While firing missiles toward Kyiv and other Ukrainian borders early on New Year’s Day, Russia maintains its hostile stance toward Ukraine.
For the remainder of the day, air raid sirens may be heard across Ukraine while people celebrate the holidays. The Ukrainian Air Force Command reports that the Ukrainian military successfully repelled the attacks and destroyed over 45 Iranian-made drones. But despite the siege, eyewitnesses claimed that many people continued to chant “Glory to Ukraine! Glory to heroes!” from their balconies, showing that the Ukrainian people’s morale was unfaltering.
Vladimir Putin, the head of the Russian military and president of Russia, declared he would keep up his unrelenting attempts to invade Ukraine. In a speech, he claimed that the conflict with Ukraine has already lasted 11 months. And he’ll keep fighting until he declares victory. Putin’s address is a long cry from the message of harmony, peace, and thanks delivered by Ukrainian President Volodymyr Zelensky. Early on, Russia’s stakes in the conflict were dramatically diminished when its soldiers lost control of key districts. Experts predicted that Russia might so lose the war. But they foresaw that Putin would stand his ground.
“Since September, I see a lot of changes [in Russia] and a lot of fears,” said Tatiana Stanovara, a Carnegie Endowment for International Peace scholar.
“For the first time since the war started, people are beginning to consider the worst-case scenario, that Russia can lose, and they don’t see and don’t understand how Russia can get out of this conflict without being destroyed. People are very anxious. They believe that what is going on is a disaster,” she added.
“The very fact that Russia is still waging this war, despite its apparent defeats in March [when its forces withdrew from Kyiv], indicates that Putin is desperate not to lose,” said Ilya Matveev, a political scientist in St. Petersburg.
“I think that already everyone, including Putin, realized that even tactical nuclear weapons will not solve the problem for Russia. They cannot just stop [the] military advances of [the] Ukrainian army; it’s impossible. Therefore, tactical weapons cannot decisively change [the] situation on the ground,” Matveev added.
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Ukrainians during the New Year
Due to Russia’s strike, Ukraine was harmed, and many families were forced to spend the New Year inside. The curfew began at 7 PM, prohibiting Ukrainians from celebrating in public. Vitali Klitschko, the mayor of Kyiv, claims that during the initial inquiry, there were minor damages and no injuries in the city’s capital. According to Ukraine’s senior military officials, Russia reportedly fired 12 airstrikes and 31 missiles throughout Ukraine in only one day.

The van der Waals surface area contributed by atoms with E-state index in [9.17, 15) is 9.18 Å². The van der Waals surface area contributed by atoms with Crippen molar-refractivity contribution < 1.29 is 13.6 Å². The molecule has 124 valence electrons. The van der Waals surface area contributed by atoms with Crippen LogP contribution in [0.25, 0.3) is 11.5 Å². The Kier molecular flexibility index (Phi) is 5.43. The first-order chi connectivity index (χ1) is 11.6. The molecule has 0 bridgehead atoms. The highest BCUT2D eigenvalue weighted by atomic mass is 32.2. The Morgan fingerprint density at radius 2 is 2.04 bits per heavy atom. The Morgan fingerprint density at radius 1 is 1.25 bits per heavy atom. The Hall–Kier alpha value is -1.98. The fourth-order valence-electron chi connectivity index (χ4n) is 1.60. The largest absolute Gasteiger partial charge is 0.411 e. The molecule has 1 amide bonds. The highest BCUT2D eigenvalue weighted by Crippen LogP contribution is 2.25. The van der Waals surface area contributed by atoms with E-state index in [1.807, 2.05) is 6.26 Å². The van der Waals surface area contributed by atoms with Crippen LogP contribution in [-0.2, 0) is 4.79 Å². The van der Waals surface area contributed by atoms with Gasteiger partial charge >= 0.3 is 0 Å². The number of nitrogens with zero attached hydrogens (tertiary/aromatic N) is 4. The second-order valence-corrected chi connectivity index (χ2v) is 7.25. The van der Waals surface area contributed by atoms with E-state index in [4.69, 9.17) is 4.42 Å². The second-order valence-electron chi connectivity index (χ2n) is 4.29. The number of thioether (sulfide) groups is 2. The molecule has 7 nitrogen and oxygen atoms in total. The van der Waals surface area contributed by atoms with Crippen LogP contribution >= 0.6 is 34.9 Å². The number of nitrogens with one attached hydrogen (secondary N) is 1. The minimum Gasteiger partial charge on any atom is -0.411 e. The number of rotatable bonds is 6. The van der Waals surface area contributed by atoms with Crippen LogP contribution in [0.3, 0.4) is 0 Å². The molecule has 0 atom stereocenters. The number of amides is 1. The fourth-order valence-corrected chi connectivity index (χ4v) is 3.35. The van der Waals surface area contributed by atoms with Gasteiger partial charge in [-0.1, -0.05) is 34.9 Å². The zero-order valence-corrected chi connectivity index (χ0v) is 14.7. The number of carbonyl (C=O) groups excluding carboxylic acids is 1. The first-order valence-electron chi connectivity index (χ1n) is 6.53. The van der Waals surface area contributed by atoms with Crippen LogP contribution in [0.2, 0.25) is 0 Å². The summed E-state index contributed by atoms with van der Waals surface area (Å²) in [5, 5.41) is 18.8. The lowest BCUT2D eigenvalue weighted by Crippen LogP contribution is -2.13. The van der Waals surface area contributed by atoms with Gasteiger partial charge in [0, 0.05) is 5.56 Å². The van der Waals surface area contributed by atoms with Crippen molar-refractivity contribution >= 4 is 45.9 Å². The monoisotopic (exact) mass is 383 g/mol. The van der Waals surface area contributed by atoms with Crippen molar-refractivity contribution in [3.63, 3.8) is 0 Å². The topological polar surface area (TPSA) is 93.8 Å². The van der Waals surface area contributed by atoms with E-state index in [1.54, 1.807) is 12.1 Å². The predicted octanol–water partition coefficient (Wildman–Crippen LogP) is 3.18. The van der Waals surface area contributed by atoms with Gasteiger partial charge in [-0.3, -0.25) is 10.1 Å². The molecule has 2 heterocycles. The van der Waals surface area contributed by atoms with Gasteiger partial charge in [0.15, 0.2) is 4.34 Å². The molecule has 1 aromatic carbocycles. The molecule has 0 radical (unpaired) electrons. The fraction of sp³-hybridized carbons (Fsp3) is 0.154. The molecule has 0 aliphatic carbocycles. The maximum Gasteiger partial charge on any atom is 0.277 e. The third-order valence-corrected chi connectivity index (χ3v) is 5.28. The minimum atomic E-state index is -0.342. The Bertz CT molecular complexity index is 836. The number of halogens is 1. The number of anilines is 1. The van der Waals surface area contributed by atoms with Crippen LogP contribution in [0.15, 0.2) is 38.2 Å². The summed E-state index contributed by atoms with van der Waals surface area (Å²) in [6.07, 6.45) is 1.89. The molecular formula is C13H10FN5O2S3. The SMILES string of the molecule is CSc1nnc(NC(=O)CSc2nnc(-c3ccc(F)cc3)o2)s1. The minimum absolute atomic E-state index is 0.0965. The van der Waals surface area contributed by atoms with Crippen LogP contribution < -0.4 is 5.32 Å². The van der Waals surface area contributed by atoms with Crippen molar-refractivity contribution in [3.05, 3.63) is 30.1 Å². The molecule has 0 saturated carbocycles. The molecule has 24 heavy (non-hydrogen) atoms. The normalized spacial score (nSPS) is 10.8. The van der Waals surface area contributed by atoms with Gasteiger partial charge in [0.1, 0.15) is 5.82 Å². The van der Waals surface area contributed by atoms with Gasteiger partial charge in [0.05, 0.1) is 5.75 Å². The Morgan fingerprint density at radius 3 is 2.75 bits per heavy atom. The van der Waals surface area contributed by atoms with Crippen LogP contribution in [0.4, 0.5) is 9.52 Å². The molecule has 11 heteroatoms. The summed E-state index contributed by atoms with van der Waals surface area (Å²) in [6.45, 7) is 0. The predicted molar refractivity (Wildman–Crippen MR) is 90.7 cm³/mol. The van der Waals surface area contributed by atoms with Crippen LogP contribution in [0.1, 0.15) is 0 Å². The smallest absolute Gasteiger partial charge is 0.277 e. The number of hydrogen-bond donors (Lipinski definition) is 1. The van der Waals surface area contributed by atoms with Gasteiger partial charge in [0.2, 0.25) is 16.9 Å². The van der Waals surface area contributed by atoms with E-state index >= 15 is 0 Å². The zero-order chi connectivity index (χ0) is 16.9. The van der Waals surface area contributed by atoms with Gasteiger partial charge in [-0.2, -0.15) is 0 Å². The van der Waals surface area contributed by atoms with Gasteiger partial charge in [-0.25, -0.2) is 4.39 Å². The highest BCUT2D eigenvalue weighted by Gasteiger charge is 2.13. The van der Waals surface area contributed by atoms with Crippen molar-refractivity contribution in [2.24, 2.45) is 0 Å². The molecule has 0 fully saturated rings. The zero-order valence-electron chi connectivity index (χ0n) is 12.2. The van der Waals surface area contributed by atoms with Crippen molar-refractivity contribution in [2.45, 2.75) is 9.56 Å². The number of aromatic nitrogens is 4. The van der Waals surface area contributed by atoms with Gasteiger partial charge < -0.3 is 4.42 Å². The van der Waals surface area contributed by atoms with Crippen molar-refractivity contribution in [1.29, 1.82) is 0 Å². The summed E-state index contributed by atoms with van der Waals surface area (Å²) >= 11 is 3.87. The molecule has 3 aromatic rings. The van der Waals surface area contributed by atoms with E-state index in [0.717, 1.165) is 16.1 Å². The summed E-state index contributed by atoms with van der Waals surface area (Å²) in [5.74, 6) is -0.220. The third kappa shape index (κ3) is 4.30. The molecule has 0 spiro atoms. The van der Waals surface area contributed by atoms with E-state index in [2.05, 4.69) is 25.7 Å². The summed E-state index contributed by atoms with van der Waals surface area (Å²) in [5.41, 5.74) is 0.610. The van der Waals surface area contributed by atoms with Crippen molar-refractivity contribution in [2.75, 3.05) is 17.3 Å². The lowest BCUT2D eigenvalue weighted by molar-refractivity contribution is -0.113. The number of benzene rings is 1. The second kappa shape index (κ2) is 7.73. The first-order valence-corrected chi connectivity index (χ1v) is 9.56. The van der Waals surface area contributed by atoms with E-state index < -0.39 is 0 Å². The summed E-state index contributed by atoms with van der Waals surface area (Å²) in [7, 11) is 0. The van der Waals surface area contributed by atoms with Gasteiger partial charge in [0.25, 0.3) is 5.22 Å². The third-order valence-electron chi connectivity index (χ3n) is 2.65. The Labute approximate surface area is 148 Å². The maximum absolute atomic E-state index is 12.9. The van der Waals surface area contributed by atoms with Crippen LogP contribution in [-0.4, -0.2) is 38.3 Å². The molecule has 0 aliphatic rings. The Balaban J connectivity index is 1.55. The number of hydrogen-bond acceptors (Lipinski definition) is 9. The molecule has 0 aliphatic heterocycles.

“Russia coldly and cowardly attacked Ukraine in the early hours of the new year. But Putin still does not seem to understand that Ukrainians are made of iron,” wrote US Ambassador to Ukraine Bridget Brink.
The investigation conducted by the police discovered there was at least one person murdered when the bombardments took place. Kyiv head of police Andrii Nebytov shared a picture in his Telegram account portraying a drone purportedly from Russia with a Russian print wishing them a “Happy New Year.” Meanwhile, the rockets caused more than a dozen Ukrainians to suffer injuries.
“These wreckage are not at the front, where fierce battles are taking place. They are here, on a sports grounds, where children play,” said Nebytov.
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Ukraine thanking the US
Volodymyr Zelenskyy, the president of Ukraine, recently paid a visit to the United States and thanked his Western allies for their ongoing assistance in the conflict. Senior US officials praised Zelenskky for his courage and willingness to work with other international parties to push for the end of the conflict, which has already claimed hundreds of lives. Zelenskyy emphasized Ukraine’s connection with the US in a speech at the White House.
“I hope my words of respect and gratitude resonate in each American heart. Against all odds and doom and gloom scenarios, Ukraine didn’t fall. Ukraine is alive and kicking. We have artillery, yes. Thank you. We have it. Is it enough? Honestly, not really,” said Zelenskyy.
“The world is too interconnected and too interdependent to allow someone to stay aside and at the same time to feel safe when such a battle continues. Our two nations are allies in this battle, and next year will be a turning point, I know it – the point where Ukrainian courage. And American resolve must guarantee the future of our common freedom, the freedom of people who stand for their values,” the leader added.
“[The speech] connected the struggle of Ukrainian people to our own revolution, to our feelings that we want to be warm in our homes to celebrate Christmas and to get us to think about all the families in Ukraine that will be huddled in the cold and to know that they are on the front lines of freedom right now,” Clinton said.
“I also think no one is asking for a blank check. I believe the Ukrainians have proven that they are a good investment for the United States. They are not asking us to be there to fight their war. They’re fighting it themselves. They’re asking us and our allies for the means to not only defend themselves but to actually win,” she added.